What’s the magic of photography to you?
I feel compelled to photograph when there’s a certain order between light and colour, people and shapes. Sometimes, my eye gets caught by something and I just have to photograph it. At times like that I could slap myself for not having my camera with me. I’d like to experiment more with archive images and collages and further explore working around connections related to form and content.
Looking back at your college years, what piece of advice will stick with you and who gave it to you?
I had several teachers telling me that if you want a series to really work in the way you’ve intended it to, a formalistic approach by itself usually doesn’t cut it. The importance of having different layers of meaning in your work really shouldn’t be neglected.
On the other hand, I’ve got to say that I can get very cynical when the conceptualistic backdrop becomes too dominant. When you’re working with photography, the image should always stay the most important, not the explanation behind it, which to me is secondary. I try to keep my ideas very clear.
When you work as intuitively as I do, the image is often prior to the concept. I always feel like I’m restraining myself when I have a preconceived idea. It’s exactly that tunnel vision which makes me not photograph certain scenes and makes me regret it later. But of course, at a certain point you have to define what you really want.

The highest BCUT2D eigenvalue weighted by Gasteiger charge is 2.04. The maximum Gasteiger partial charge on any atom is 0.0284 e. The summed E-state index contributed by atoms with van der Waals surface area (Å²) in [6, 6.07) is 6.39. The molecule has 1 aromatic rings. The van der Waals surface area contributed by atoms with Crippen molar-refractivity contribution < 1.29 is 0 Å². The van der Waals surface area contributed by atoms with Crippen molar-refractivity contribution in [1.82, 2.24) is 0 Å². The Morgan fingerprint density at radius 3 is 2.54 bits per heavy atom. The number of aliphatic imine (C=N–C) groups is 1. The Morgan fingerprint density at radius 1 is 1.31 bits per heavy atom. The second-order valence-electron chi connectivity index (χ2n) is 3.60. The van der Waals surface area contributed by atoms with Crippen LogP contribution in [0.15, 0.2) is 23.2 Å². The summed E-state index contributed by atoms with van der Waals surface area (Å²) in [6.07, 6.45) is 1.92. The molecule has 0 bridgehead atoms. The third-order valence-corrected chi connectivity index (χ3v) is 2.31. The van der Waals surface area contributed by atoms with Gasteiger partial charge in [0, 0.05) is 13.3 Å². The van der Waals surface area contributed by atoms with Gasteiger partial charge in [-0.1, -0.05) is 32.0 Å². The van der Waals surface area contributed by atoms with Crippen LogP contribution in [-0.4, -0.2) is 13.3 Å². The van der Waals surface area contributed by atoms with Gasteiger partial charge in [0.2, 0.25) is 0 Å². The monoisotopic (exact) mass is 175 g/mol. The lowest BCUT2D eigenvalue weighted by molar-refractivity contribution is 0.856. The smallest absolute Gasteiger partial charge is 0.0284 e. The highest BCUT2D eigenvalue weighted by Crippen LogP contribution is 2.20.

It’s said that after graduating, the hard part is actually still ahead. What are your ambitions for the future?
I’m still not sure about what I want to do now, I especially wonder about the necessity of doing a Masters. I feel like by continuing my studies, I’m postponing the now what?! question. To be honest, now that I’ve graduated, I’m actually still as indecisive as when I was 18. I’m still convinced that I love photography, but that’s about it.
I just try to have faith in that all will end well, even if I don’t end up being a photographer professionally. We’ll see.